Better: She decided it was time to turn the vegetables which were cooking on the stove.
Misinterpreted: Sunburned and dehydrated, mom decided it was time for the children to go into the house.
It sounds as though the Mom is sunburned and dehydrated.
Better: Mom decided it was time for the children, who were sunburned and dehydrated, to go into the house.
14. could of vs. could have
This is very simple. I’m afraid “could of” is not even a phrase. It is often misused perhaps because it is phonetically so close to “could have”
I wonder if I could have majored in English.
15. here vs. hear
here=adverb, in this place; in this spot. I am here and planning to stay. I wish you were here. It is here in this place that we met.
hear=verb, to be within earshot; to perceive by ear. I hear you. We do not want to hear the policies one more time. If only she heard what he had to say!
Easy reminder: Here is There with a preceding T and the two are almost opposites so think of them in a pair.
16. irregardless vs. regardless
This is very simple also. I’m afraid “irregardless” has never and will never be a valid word. It is completely made up. It’s not going to join the ranks of words regardless of what we do!
17. then vs. than
then=adverb, at the time; immediately or soon afterward. I will eat; then I will go. He shall see you then. If you want to be there by then, you had better hurry.
than=used after comparative adjectives. He is taller than she is. I wonder how much more than this I can pay. Will you please speak louder than them?
18. to vs. too vs. two
to=preposition. If you want me to do this, I will. You should be prepared to go.
too=adverb, also. They want to perform too. She too has one. So will they see you too?
two=noun, one plus one. I want you two to decide amongst yourselves.If only the two of them could see you.How long before you two grow up?
19. were vs. where vs. we’re
were=past tense of verb to be. If I were a rich girl, I would live in Italy. You were happier then. I think they were going to stay.
where=adverb, in or at what place. Where were you last night? Where can we go from here? Where in this world did my dog disappear?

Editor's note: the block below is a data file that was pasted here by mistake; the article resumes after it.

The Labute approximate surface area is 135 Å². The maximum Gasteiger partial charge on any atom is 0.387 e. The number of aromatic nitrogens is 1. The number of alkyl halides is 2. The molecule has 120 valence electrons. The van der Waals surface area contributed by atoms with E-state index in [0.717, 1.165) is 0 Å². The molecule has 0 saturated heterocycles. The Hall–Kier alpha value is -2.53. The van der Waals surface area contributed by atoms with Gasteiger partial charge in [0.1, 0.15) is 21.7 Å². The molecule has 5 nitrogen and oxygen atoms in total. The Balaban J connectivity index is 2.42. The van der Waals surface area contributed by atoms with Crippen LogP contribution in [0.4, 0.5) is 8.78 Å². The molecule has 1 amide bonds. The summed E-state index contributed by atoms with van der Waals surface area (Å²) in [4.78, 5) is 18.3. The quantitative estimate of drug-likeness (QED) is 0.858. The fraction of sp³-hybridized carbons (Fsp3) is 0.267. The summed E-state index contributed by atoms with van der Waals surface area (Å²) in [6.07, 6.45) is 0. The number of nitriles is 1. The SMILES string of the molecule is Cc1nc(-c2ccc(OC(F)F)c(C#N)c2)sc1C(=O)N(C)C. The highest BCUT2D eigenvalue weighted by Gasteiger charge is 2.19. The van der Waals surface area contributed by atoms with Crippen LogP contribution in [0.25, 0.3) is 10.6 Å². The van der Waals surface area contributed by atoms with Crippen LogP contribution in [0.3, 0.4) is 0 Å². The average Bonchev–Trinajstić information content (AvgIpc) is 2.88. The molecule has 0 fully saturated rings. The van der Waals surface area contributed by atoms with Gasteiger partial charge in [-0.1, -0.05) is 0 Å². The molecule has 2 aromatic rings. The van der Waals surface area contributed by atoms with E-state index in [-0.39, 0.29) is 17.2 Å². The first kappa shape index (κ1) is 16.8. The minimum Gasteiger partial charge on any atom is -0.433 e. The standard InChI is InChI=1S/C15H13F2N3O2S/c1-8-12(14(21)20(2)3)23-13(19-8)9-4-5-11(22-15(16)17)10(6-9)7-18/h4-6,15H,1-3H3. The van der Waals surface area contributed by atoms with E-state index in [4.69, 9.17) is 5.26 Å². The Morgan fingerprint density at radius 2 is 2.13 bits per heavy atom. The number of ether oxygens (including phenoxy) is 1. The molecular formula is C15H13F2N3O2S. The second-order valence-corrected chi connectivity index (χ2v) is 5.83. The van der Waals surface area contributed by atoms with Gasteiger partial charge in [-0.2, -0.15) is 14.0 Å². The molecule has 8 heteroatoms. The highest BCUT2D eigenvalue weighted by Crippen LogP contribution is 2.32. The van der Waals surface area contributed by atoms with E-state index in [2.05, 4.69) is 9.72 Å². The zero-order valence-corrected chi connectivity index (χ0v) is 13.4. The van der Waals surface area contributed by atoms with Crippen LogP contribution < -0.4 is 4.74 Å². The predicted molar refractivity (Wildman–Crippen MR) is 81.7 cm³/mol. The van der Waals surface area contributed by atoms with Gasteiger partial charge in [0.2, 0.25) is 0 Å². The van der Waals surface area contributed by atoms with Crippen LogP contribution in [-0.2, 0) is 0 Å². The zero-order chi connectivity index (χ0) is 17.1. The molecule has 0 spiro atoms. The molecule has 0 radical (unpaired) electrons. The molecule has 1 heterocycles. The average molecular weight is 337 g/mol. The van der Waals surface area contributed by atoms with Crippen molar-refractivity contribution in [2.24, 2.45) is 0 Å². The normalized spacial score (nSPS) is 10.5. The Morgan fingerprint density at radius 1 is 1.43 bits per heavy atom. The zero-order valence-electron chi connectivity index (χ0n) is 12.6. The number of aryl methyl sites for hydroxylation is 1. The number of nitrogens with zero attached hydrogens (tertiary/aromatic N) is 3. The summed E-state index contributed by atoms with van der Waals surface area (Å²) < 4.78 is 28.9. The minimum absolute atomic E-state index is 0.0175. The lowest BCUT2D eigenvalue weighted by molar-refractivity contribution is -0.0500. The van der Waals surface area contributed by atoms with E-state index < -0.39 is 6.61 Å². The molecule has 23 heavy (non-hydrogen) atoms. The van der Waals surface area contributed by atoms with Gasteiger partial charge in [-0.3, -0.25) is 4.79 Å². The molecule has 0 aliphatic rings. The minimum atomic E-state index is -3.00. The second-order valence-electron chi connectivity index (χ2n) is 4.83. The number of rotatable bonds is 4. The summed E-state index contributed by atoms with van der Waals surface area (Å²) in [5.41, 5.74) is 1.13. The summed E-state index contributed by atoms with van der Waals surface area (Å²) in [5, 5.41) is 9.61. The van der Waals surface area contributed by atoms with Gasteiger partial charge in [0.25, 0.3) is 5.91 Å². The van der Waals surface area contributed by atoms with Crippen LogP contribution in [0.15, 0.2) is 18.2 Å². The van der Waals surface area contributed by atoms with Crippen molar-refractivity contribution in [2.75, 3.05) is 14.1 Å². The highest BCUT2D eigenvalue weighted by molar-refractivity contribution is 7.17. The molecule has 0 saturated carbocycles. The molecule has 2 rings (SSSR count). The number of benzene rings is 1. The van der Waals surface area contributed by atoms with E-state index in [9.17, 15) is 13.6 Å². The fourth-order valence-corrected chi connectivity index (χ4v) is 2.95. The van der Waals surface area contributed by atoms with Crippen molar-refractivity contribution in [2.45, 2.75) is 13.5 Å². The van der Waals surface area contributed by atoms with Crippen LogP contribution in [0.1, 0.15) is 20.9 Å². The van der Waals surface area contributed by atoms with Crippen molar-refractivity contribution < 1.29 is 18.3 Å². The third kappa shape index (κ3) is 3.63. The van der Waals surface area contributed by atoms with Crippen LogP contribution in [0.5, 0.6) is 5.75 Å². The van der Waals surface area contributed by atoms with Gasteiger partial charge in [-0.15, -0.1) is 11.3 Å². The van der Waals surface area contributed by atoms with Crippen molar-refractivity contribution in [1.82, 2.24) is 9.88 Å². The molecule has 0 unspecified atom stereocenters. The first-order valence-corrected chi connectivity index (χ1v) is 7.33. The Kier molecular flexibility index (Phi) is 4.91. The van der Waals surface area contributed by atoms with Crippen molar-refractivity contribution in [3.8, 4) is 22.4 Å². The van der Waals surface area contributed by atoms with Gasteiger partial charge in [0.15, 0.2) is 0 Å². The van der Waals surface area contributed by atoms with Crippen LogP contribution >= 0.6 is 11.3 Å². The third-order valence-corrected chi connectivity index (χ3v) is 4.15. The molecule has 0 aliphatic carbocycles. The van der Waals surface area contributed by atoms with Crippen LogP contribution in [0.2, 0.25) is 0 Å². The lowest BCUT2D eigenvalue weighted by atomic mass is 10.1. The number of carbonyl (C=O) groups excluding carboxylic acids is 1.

we’re=contraction of we are. We’re going to be famous. We’re not there yet. We’re about to make a huge difference.
The Angry Flower take on Errors in the English Language
8 Easy to Implement Suggestions to Avoid English Language Pitfalls
Well, my friends, this is by no means a comprehensive list. This is just a list of most common errors which I see and find easiest to avoid. Writing and learning has never been easier. We are a click away from a dictionary or thesaurus and all other English language resources all over the web. I think as humans, we all err at some point or another. The goal is not to become infallible. The goal is to become aware and conscious of how we use the English language and to strive to be the absolute best we can be.
In my parting thoughts, I leave you with 8 quick suggestions that can help you avoid these terrible pitfalls:
- Proofread your writing. Twice.
- Proofread it three times if you are going to publish it anywhere.
- Have a friend or a peer proof read it with a critical eye for oversights and errors.
- Use a dictionary and thesaurus when in doubt.
- Train your spell checker to kick in before you send or publish anything.
- For long documents, walk away from them for a little while and come back with a fresh mind and a critical eye.
- Find a gentle way to tell others when you catch an error. Just do it in private.
- Always be open to feedback and receive it with kindness.
Let us not allow poor writing skills overshadow our brilliant potential.
Let us not succumb to the everyday disasters in the language by just following the crowd.
Let us show love and care about the way the English language is spoken and written.
Let us preserve the beauty of the English language.
What to do next about all this language stuff …
First, grab a copy of Empower Your Writing, a manifesto that I published on writing well.
Then, share one single thought about English. Do you like it? Do you hate it? Is there a common error that gets on your last nerve? Tell us in the comments.
Get Confident in 21 Easy Steps
Knowing that irony has a sense of humor, I would not be surprised if you caught an error here even after I proofread it 5 times! Hey, feel free to tell me.